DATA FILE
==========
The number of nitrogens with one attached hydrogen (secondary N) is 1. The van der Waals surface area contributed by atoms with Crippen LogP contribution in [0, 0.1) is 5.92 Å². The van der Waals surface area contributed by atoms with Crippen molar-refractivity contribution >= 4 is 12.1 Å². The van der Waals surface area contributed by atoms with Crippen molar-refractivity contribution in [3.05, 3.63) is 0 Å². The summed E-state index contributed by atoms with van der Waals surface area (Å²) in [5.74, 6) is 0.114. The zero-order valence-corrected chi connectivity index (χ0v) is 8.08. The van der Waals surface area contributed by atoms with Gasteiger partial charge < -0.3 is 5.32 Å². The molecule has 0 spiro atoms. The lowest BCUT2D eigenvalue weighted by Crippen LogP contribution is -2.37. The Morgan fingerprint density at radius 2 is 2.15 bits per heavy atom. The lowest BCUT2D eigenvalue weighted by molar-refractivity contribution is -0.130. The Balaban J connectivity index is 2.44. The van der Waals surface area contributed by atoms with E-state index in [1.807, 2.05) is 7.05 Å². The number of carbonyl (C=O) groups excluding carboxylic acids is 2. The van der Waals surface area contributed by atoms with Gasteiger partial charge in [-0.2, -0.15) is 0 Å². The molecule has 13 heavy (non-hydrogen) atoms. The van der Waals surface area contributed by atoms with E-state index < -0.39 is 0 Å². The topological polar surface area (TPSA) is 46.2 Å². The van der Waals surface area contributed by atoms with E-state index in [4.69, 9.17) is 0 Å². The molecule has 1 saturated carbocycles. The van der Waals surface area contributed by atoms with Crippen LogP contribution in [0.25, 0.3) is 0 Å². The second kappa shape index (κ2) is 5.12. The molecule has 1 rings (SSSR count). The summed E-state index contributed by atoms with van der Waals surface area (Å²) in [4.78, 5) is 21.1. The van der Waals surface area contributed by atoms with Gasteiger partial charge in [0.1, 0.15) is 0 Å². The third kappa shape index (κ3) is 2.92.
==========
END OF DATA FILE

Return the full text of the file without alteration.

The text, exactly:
The number of nitrogens with one attached hydrogen (secondary N) is 1. The van der Waals surface area contributed by atoms with Crippen LogP contribution in [0, 0.1) is 5.92 Å². The van der Waals surface area contributed by atoms with Crippen molar-refractivity contribution >= 4 is 12.1 Å². The van der Waals surface area contributed by atoms with Crippen molar-refractivity contribution in [3.05, 3.63) is 0 Å². The summed E-state index contributed by atoms with van der Waals surface area (Å²) in [5.74, 6) is 0.114. The zero-order valence-corrected chi connectivity index (χ0v) is 8.08. The van der Waals surface area contributed by atoms with Gasteiger partial charge < -0.3 is 5.32 Å². The molecule has 0 spiro atoms. The lowest BCUT2D eigenvalue weighted by Crippen LogP contribution is -2.37. The Morgan fingerprint density at radius 2 is 2.15 bits per heavy atom. The lowest BCUT2D eigenvalue weighted by molar-refractivity contribution is -0.130. The Balaban J connectivity index is 2.44. The van der Waals surface area contributed by atoms with E-state index in [1.807, 2.05) is 7.05 Å². The number of carbonyl (C=O) groups excluding carboxylic acids is 2. The van der Waals surface area contributed by atoms with Gasteiger partial charge in [-0.2, -0.15) is 0 Å². The molecule has 13 heavy (non-hydrogen) atoms. The van der Waals surface area contributed by atoms with E-state index < -0.39 is 0 Å². The topological polar surface area (TPSA) is 46.2 Å². The van der Waals surface area contributed by atoms with E-state index in [4.69, 9.17) is 0 Å². The molecule has 1 saturated carbocycles. The van der Waals surface area contributed by atoms with Crippen LogP contribution in [0.25, 0.3) is 0 Å². The second kappa shape index (κ2) is 5.12. The molecule has 1 rings (SSSR count). The summed E-state index contributed by atoms with van der Waals surface area (Å²) in [4.78, 5) is 21.1. The van der Waals surface area contributed by atoms with Gasteiger partial charge in [0.1, 0.15) is 0 Å². The third kappa shape index (κ3) is 2.92.